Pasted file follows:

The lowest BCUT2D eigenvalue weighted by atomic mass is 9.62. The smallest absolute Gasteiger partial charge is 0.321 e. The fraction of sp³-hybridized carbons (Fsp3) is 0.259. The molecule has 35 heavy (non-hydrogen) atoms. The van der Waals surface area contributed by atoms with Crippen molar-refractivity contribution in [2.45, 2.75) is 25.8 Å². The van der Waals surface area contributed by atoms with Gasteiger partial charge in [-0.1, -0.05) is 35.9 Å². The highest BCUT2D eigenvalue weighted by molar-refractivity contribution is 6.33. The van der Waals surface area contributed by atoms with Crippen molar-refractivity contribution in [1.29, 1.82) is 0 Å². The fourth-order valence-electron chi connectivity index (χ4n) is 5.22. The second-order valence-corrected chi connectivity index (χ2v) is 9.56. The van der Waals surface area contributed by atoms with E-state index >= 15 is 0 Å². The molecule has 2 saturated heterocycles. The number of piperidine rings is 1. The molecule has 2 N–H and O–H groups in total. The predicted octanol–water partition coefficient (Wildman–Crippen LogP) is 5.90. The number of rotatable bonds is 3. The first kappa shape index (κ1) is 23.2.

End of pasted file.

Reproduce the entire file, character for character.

The lowest BCUT2D eigenvalue weighted by atomic mass is 9.62. The smallest absolute Gasteiger partial charge is 0.321 e. The fraction of sp³-hybridized carbons (Fsp3) is 0.259. The molecule has 35 heavy (non-hydrogen) atoms. The van der Waals surface area contributed by atoms with Crippen molar-refractivity contribution in [2.45, 2.75) is 25.8 Å². The van der Waals surface area contributed by atoms with Gasteiger partial charge in [-0.1, -0.05) is 35.9 Å². The highest BCUT2D eigenvalue weighted by molar-refractivity contribution is 6.33. The van der Waals surface area contributed by atoms with Crippen molar-refractivity contribution in [1.29, 1.82) is 0 Å². The fourth-order valence-electron chi connectivity index (χ4n) is 5.22. The second-order valence-corrected chi connectivity index (χ2v) is 9.56. The van der Waals surface area contributed by atoms with E-state index >= 15 is 0 Å². The molecule has 2 saturated heterocycles. The number of piperidine rings is 1. The molecule has 2 N–H and O–H groups in total. The predicted octanol–water partition coefficient (Wildman–Crippen LogP) is 5.90. The number of rotatable bonds is 3. The first kappa shape index (κ1) is 23.2.